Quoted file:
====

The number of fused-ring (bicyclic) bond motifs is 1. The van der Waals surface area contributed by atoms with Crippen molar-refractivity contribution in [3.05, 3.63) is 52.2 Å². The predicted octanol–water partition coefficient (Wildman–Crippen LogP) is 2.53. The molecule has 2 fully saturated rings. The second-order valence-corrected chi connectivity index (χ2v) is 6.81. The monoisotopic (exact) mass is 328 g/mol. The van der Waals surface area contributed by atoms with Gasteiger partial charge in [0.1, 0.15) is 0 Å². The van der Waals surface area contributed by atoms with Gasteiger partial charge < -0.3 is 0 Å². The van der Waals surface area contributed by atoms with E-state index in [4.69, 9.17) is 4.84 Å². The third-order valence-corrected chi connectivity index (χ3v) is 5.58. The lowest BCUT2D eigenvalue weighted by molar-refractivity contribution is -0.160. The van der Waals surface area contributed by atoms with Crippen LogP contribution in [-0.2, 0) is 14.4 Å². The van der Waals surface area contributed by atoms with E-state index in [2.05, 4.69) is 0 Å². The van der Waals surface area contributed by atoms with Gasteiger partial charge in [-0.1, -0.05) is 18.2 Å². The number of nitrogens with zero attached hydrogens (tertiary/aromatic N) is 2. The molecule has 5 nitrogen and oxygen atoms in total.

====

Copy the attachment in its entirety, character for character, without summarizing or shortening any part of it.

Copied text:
The number of fused-ring (bicyclic) bond motifs is 1. The van der Waals surface area contributed by atoms with Crippen molar-refractivity contribution in [3.05, 3.63) is 52.2 Å². The predicted octanol–water partition coefficient (Wildman–Crippen LogP) is 2.53. The molecule has 2 fully saturated rings. The second-order valence-corrected chi connectivity index (χ2v) is 6.81. The monoisotopic (exact) mass is 328 g/mol. The van der Waals surface area contributed by atoms with Gasteiger partial charge in [0.1, 0.15) is 0 Å². The van der Waals surface area contributed by atoms with Gasteiger partial charge < -0.3 is 0 Å². The van der Waals surface area contributed by atoms with E-state index in [4.69, 9.17) is 4.84 Å². The third-order valence-corrected chi connectivity index (χ3v) is 5.58. The lowest BCUT2D eigenvalue weighted by molar-refractivity contribution is -0.160. The van der Waals surface area contributed by atoms with Crippen LogP contribution in [-0.2, 0) is 14.4 Å². The van der Waals surface area contributed by atoms with E-state index in [2.05, 4.69) is 0 Å². The van der Waals surface area contributed by atoms with Gasteiger partial charge in [-0.1, -0.05) is 18.2 Å². The number of nitrogens with zero attached hydrogens (tertiary/aromatic N) is 2. The molecule has 5 nitrogen and oxygen atoms in total.